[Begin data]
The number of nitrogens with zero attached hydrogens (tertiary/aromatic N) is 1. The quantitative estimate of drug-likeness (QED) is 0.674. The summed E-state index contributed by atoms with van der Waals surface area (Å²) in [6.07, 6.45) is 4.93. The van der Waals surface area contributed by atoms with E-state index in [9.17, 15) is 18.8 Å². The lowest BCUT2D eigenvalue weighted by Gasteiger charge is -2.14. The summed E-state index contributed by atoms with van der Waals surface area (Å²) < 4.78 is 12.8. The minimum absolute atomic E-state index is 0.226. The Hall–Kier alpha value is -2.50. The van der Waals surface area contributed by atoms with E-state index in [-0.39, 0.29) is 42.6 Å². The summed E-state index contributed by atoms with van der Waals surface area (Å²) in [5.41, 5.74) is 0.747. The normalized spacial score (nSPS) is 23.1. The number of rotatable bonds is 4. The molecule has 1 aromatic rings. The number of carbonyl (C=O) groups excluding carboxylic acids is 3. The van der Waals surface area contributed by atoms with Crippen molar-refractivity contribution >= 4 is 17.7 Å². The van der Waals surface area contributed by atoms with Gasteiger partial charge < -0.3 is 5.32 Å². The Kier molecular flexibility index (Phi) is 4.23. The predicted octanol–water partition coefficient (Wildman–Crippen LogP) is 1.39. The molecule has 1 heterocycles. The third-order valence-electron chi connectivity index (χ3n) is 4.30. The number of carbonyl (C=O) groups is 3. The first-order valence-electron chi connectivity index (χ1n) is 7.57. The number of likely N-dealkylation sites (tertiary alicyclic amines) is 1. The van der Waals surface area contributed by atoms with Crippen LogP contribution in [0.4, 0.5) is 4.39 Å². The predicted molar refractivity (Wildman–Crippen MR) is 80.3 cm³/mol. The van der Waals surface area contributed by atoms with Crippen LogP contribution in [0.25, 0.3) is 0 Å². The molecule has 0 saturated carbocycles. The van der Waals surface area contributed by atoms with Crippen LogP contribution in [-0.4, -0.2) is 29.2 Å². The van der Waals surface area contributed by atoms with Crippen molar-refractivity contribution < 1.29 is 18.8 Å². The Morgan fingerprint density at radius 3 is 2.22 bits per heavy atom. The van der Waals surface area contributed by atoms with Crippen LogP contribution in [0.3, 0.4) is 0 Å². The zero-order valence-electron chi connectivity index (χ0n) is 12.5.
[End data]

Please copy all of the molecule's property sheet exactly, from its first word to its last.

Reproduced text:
The number of nitrogens with zero attached hydrogens (tertiary/aromatic N) is 1. The quantitative estimate of drug-likeness (QED) is 0.674. The summed E-state index contributed by atoms with van der Waals surface area (Å²) in [6.07, 6.45) is 4.93. The van der Waals surface area contributed by atoms with E-state index in [9.17, 15) is 18.8 Å². The lowest BCUT2D eigenvalue weighted by Gasteiger charge is -2.14. The summed E-state index contributed by atoms with van der Waals surface area (Å²) < 4.78 is 12.8. The minimum absolute atomic E-state index is 0.226. The Hall–Kier alpha value is -2.50. The van der Waals surface area contributed by atoms with E-state index in [-0.39, 0.29) is 42.6 Å². The summed E-state index contributed by atoms with van der Waals surface area (Å²) in [5.41, 5.74) is 0.747. The normalized spacial score (nSPS) is 23.1. The number of rotatable bonds is 4. The molecule has 1 aromatic rings. The number of carbonyl (C=O) groups excluding carboxylic acids is 3. The van der Waals surface area contributed by atoms with Crippen molar-refractivity contribution >= 4 is 17.7 Å². The van der Waals surface area contributed by atoms with Gasteiger partial charge < -0.3 is 5.32 Å². The Kier molecular flexibility index (Phi) is 4.23. The predicted octanol–water partition coefficient (Wildman–Crippen LogP) is 1.39. The molecule has 1 heterocycles. The third-order valence-electron chi connectivity index (χ3n) is 4.30. The number of carbonyl (C=O) groups is 3. The first-order valence-electron chi connectivity index (χ1n) is 7.57. The number of likely N-dealkylation sites (tertiary alicyclic amines) is 1. The van der Waals surface area contributed by atoms with Crippen LogP contribution in [0.4, 0.5) is 4.39 Å². The predicted molar refractivity (Wildman–Crippen MR) is 80.3 cm³/mol. The van der Waals surface area contributed by atoms with Crippen LogP contribution in [0.25, 0.3) is 0 Å². The molecule has 0 saturated carbocycles. The van der Waals surface area contributed by atoms with Crippen LogP contribution in [-0.4, -0.2) is 29.2 Å². The van der Waals surface area contributed by atoms with Crippen molar-refractivity contribution < 1.29 is 18.8 Å². The Morgan fingerprint density at radius 3 is 2.22 bits per heavy atom. The van der Waals surface area contributed by atoms with Crippen LogP contribution in [0.3, 0.4) is 0 Å². The zero-order valence-electron chi connectivity index (χ0n) is 12.5.